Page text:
library and museum’s Facebook page later in the day. In addition to appearing with Wheeler, historic interpreter Pam Brown will portray Mrs. Lincoln in the museum’s main plaza 10 to 11:30 a.m. and 2 to 3 p.m., answering visitors’ questions and posing for pictures. The book recording Mary Lincoln’s 1882 funeral will be on display in the library building, where there is no admission fee. It can be seen Dec. 11 through Dec. 31. The city of Springfield recently had the rare document restored, along with a separate book showing the 1865 interment of President Lincoln and his son Willie. Mary Ann Todd was born in Lexington, Ky, on Dec. 13, 1818. She grew up in a wealthy household and received an excellent education. At age 21, she began living with her older sister Elizabeth in Springfield, where she was courted by many young men. But the one she fell in love with was an awkward, unrefined lawyer named Abraham Lincoln. The Abraham Lincoln Presidential Library and Museum is dedicated to telling the story of America’s 16th president through oldfashioned scholarship and modern technology. It also serves as the state historical library. The library holds an unparalleled collection of Lincoln material, as well as some 12 million items pertaining to other aspects of Illinois history. The Museum uses exhibits, eye-catching special effects and innovative story-telling to educate and inspire visitors from around the world. Learn more at

made his escape sooner but didn’t care about doing so on account of being so well fed and cared for. The letter Johnson left is as follows: Sheriff of Calhoun County, Well I am sorry to leave here, this way, but I just can’t stay away from my wife and baby any longer, if I can possibly get back to them. I supposed I will be caught and brought back but if I just get to see my wife and baby first I wont care so much, and you must give me credit for staying as long as I have because I could have left here anytime since I have been back as I came prepared to leave, that is why I showed that letter to the Cambridge police which made you people believe that I was foolish. I shall always be thankful for the good treatment I have had here and it is not the Sheriff’s fault that I am not staying, it is the county’s fault for not having a jail. Respectfully, Chas. Johnson

Sunday, Dec. 9: CEC Christmas concert, 2 p.m., Presbyterian Hall in Hardin. Sunday, Dec. 9: Treehouse Wildlife Center Christmas Celebration, 1 - 4 p.m., Treehouse Wildlife Center, Dow. Thursday, Dec. 13: Stuff Your Stockings, 5 to 7 p.m., Presbyterian Fellowship Hall in Hardin. Saturday, Dec. 15: Community Christmas Market, 9:30 a.m. - 12:30 p.m., Hardin Senior Center, advanced registration required by Dec. 11. Call 618-576-9567. Sunday, Dec. 16: Kampsville Christmas Party, 6 p.m., Center for American Archeology gym. Sunday, Dec. 16: Christmas in Calhoun, 2 to 7 p.m., Marvin Richter Administrative Building, Hardin. Sunday, Dec. 23: Santa at the Batchtown Village Hall sponsored by the Richwood Fire Department, 7 p.m., bring donations for the FFA food drive. ONGOING:

Caregiver Support Group: Meets the fourth Tuesday of each month at 6 p.m. at the Senior Center. It’s a great opportunity to get information, resources, and share your experiences with other caregivers. Veterans info request: Since the publication of the 2011 version of the Calhoun County Historical Society cemetery book much additional data has been compiled in the constant update process. A new section titled “Calhoun Veterans Interred Abroad” will be included in their honor and memory in the next edition. The Society would appreciate receiving names, birth and death dates and military service information for family members or others. Please submit information with name, address and phone number to the Society at P.O. Box 46 Hardin, IL. 62047. Contact Society president Emerson Retzer at 618-535-4945 as well as Society board members.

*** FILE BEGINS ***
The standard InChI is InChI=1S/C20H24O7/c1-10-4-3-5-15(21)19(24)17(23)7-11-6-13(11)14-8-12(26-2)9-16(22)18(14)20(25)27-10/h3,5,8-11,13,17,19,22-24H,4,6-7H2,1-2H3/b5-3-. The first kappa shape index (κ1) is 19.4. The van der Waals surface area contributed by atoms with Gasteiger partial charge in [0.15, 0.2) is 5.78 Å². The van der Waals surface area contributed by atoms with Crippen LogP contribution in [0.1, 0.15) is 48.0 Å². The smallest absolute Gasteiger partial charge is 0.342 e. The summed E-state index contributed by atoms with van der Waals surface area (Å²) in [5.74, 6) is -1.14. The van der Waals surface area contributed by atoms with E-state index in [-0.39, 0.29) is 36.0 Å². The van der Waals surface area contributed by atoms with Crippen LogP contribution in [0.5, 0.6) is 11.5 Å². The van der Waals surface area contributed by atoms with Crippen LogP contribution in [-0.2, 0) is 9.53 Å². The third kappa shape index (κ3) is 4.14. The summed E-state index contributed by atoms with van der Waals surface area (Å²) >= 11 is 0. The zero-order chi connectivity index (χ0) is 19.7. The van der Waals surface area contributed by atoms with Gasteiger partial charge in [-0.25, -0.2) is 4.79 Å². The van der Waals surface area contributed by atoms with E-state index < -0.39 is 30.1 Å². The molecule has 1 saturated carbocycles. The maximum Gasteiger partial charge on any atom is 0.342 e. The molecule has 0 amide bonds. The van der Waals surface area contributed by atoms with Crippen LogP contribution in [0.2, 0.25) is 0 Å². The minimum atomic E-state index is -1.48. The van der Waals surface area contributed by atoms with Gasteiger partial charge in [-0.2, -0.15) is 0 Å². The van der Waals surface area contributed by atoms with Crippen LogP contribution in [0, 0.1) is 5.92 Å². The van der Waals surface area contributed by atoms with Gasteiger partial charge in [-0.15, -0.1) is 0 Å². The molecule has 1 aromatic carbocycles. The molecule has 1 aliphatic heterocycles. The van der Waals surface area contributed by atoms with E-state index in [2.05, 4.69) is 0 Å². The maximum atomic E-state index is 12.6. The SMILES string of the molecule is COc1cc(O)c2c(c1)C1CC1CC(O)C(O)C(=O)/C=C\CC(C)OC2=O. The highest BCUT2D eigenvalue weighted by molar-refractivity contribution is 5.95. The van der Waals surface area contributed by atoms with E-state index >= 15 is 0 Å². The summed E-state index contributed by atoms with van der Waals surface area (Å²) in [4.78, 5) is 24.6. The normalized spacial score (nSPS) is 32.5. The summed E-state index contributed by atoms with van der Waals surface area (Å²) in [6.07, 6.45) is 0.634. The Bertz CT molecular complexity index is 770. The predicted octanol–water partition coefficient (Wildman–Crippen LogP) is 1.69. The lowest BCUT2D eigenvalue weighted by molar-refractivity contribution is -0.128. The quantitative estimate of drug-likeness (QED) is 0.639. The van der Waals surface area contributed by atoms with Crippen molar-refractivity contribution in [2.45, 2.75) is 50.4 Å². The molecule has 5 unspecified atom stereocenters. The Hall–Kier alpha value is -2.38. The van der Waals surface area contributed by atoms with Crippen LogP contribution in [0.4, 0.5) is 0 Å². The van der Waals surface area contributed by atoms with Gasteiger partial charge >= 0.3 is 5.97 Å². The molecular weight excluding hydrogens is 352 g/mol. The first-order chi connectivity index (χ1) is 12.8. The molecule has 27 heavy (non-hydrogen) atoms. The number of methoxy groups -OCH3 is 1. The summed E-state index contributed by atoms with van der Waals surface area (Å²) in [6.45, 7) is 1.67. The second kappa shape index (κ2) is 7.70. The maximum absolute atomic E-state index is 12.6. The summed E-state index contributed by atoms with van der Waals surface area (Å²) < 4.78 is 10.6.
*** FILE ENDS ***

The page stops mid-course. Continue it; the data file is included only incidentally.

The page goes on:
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Wednesday, December 5, 2018

Calhoun News-Herald


Hardin, Illinois




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OPEN HOUSES - SUNDAY, DECEMBER 9 11:00 A.M. - 12:00 P.M.

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Wednesday, December 5, 2018

Calhoun News-Herald


Hardin, Illinois

TRI-COUNTY REAL ESTATE TOUR We Need Your Listing! Call Today!

3049 Godfrey Rd. Godfrey, IL 62035 Phone: 618.466.1513


ROGER SCHEFFEL Managing Broker/ Auctioneer Lic. #441002069




1201 Bertman Ave., Jerseyville 62052 Office: 618-639-6399 Fax: 618-639-6398


108 Freedom, Jerseyville - $159,900 2BR/2BA villa offers all of the conveniences of home with the safety of a care facility. This villa has an age restriction, and almost 1,600 sq. ft. of living space. Mindy Woelfel 946-0434 907 N. State, Jerseyville $169,900 Over 1,840 sq. ft. of living space on the main level. 3BR/3BA, FP, open floor plan concept. Full brick home with carport, attached garage and breezeway.

804 South Washington, Jerseyville

204 Goodrich, Jerseyville.

Perfect little starter 2 bed 1 bath open floor plan with lots of character. Comes with all appliances, including washer and dryer. Sets on 2 big lots backyard is fenced and utility shed stays.

Great investment property - this 3 bed 2 bath has a newer roof and new 200 amp service, lots of potential here and has extra lot behind.

$72,500 Contact Roger

$43,500 Contact Roger

105 Adams, Jerseyville Locally owned auto repair shop, with additional 30 x 40 building all on a corner lot in a high traffic area. 3 bays, office, retail area, 2 rest rooms, and more.

5 bed 2 bath home is just what a growing family is looking for. The big fenced backyard is complete with play system and new trampoline, both are staying. Home is move in ready with fresh paint, new roof, new privacy fence and much more. Motivated sellers say make an offer.